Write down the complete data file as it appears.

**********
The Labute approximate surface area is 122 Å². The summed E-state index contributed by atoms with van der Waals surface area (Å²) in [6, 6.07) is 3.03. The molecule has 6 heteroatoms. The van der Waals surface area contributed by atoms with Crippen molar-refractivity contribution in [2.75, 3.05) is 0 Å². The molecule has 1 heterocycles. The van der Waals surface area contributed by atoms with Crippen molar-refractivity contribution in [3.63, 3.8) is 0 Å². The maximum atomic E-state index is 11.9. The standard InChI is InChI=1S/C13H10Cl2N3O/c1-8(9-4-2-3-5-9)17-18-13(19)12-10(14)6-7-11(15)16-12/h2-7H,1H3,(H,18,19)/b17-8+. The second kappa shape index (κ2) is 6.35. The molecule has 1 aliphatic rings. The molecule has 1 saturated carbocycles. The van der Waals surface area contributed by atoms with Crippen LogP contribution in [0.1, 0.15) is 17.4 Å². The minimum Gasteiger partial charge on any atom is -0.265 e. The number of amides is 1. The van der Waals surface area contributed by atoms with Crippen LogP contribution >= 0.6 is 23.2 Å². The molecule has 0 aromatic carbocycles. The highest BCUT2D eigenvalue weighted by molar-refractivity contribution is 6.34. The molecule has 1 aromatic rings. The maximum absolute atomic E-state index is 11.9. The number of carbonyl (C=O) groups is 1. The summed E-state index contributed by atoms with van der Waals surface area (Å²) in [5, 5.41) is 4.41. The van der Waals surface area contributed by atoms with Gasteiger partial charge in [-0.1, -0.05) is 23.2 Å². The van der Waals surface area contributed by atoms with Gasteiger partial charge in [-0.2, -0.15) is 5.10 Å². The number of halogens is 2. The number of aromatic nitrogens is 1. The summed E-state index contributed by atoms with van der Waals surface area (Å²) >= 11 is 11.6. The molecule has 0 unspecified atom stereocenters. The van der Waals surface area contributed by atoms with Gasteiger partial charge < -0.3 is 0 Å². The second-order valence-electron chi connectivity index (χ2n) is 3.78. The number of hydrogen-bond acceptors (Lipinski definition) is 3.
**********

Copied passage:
The Labute approximate surface area is 122 Å². The summed E-state index contributed by atoms with van der Waals surface area (Å²) in [6, 6.07) is 3.03. The molecule has 6 heteroatoms. The van der Waals surface area contributed by atoms with Crippen molar-refractivity contribution in [2.75, 3.05) is 0 Å². The molecule has 1 heterocycles. The van der Waals surface area contributed by atoms with Crippen molar-refractivity contribution in [3.63, 3.8) is 0 Å². The maximum atomic E-state index is 11.9. The standard InChI is InChI=1S/C13H10Cl2N3O/c1-8(9-4-2-3-5-9)17-18-13(19)12-10(14)6-7-11(15)16-12/h2-7H,1H3,(H,18,19)/b17-8+. The second kappa shape index (κ2) is 6.35. The molecule has 1 aliphatic rings. The molecule has 1 saturated carbocycles. The van der Waals surface area contributed by atoms with Crippen LogP contribution in [0.1, 0.15) is 17.4 Å². The minimum Gasteiger partial charge on any atom is -0.265 e. The number of amides is 1. The van der Waals surface area contributed by atoms with Crippen LogP contribution >= 0.6 is 23.2 Å². The molecule has 0 aromatic carbocycles. The highest BCUT2D eigenvalue weighted by molar-refractivity contribution is 6.34. The molecule has 1 aromatic rings. The maximum absolute atomic E-state index is 11.9. The number of carbonyl (C=O) groups is 1. The summed E-state index contributed by atoms with van der Waals surface area (Å²) in [5, 5.41) is 4.41. The van der Waals surface area contributed by atoms with Gasteiger partial charge in [-0.1, -0.05) is 23.2 Å². The van der Waals surface area contributed by atoms with Gasteiger partial charge in [-0.2, -0.15) is 5.10 Å². The number of halogens is 2. The number of aromatic nitrogens is 1. The summed E-state index contributed by atoms with van der Waals surface area (Å²) >= 11 is 11.6. The molecule has 0 unspecified atom stereocenters. The van der Waals surface area contributed by atoms with Gasteiger partial charge < -0.3 is 0 Å². The second-order valence-electron chi connectivity index (χ2n) is 3.78. The number of hydrogen-bond acceptors (Lipinski definition) is 3.